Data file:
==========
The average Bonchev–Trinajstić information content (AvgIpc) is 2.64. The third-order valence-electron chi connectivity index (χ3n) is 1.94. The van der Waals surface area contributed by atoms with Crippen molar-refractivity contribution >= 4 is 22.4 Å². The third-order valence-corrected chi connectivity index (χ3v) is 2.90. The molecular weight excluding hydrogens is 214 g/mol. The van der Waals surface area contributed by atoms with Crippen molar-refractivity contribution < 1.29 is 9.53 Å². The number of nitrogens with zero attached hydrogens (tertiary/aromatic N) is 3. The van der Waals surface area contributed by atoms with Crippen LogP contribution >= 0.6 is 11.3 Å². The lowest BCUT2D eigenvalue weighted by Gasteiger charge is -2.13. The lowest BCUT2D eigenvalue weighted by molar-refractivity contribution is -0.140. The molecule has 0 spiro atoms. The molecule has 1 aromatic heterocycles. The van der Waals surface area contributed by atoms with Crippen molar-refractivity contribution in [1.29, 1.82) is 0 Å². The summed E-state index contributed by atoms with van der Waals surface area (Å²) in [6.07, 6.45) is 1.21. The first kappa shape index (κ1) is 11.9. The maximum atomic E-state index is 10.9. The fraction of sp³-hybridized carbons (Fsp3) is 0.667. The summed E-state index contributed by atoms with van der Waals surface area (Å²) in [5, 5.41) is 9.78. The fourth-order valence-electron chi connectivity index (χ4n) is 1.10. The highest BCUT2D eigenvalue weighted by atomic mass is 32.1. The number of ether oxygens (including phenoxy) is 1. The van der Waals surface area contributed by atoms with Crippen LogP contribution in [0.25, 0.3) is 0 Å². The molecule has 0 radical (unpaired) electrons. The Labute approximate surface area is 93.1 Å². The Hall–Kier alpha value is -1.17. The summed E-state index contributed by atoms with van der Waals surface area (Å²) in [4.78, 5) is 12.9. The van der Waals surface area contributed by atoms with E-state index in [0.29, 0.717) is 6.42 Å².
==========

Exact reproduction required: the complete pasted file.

The average Bonchev–Trinajstić information content (AvgIpc) is 2.64. The third-order valence-electron chi connectivity index (χ3n) is 1.94. The van der Waals surface area contributed by atoms with Crippen molar-refractivity contribution >= 4 is 22.4 Å². The third-order valence-corrected chi connectivity index (χ3v) is 2.90. The molecular weight excluding hydrogens is 214 g/mol. The van der Waals surface area contributed by atoms with Crippen molar-refractivity contribution < 1.29 is 9.53 Å². The number of nitrogens with zero attached hydrogens (tertiary/aromatic N) is 3. The van der Waals surface area contributed by atoms with Crippen LogP contribution >= 0.6 is 11.3 Å². The lowest BCUT2D eigenvalue weighted by Gasteiger charge is -2.13. The lowest BCUT2D eigenvalue weighted by molar-refractivity contribution is -0.140. The molecule has 0 spiro atoms. The molecule has 1 aromatic heterocycles. The van der Waals surface area contributed by atoms with Crippen molar-refractivity contribution in [1.29, 1.82) is 0 Å². The summed E-state index contributed by atoms with van der Waals surface area (Å²) in [6.07, 6.45) is 1.21. The first kappa shape index (κ1) is 11.9. The maximum atomic E-state index is 10.9. The fraction of sp³-hybridized carbons (Fsp3) is 0.667. The summed E-state index contributed by atoms with van der Waals surface area (Å²) in [5, 5.41) is 9.78. The fourth-order valence-electron chi connectivity index (χ4n) is 1.10. The highest BCUT2D eigenvalue weighted by atomic mass is 32.1. The number of ether oxygens (including phenoxy) is 1. The van der Waals surface area contributed by atoms with Crippen LogP contribution in [0.25, 0.3) is 0 Å². The molecule has 0 radical (unpaired) electrons. The Labute approximate surface area is 93.1 Å². The Hall–Kier alpha value is -1.17. The summed E-state index contributed by atoms with van der Waals surface area (Å²) in [4.78, 5) is 12.9. The van der Waals surface area contributed by atoms with E-state index in [0.29, 0.717) is 6.42 Å².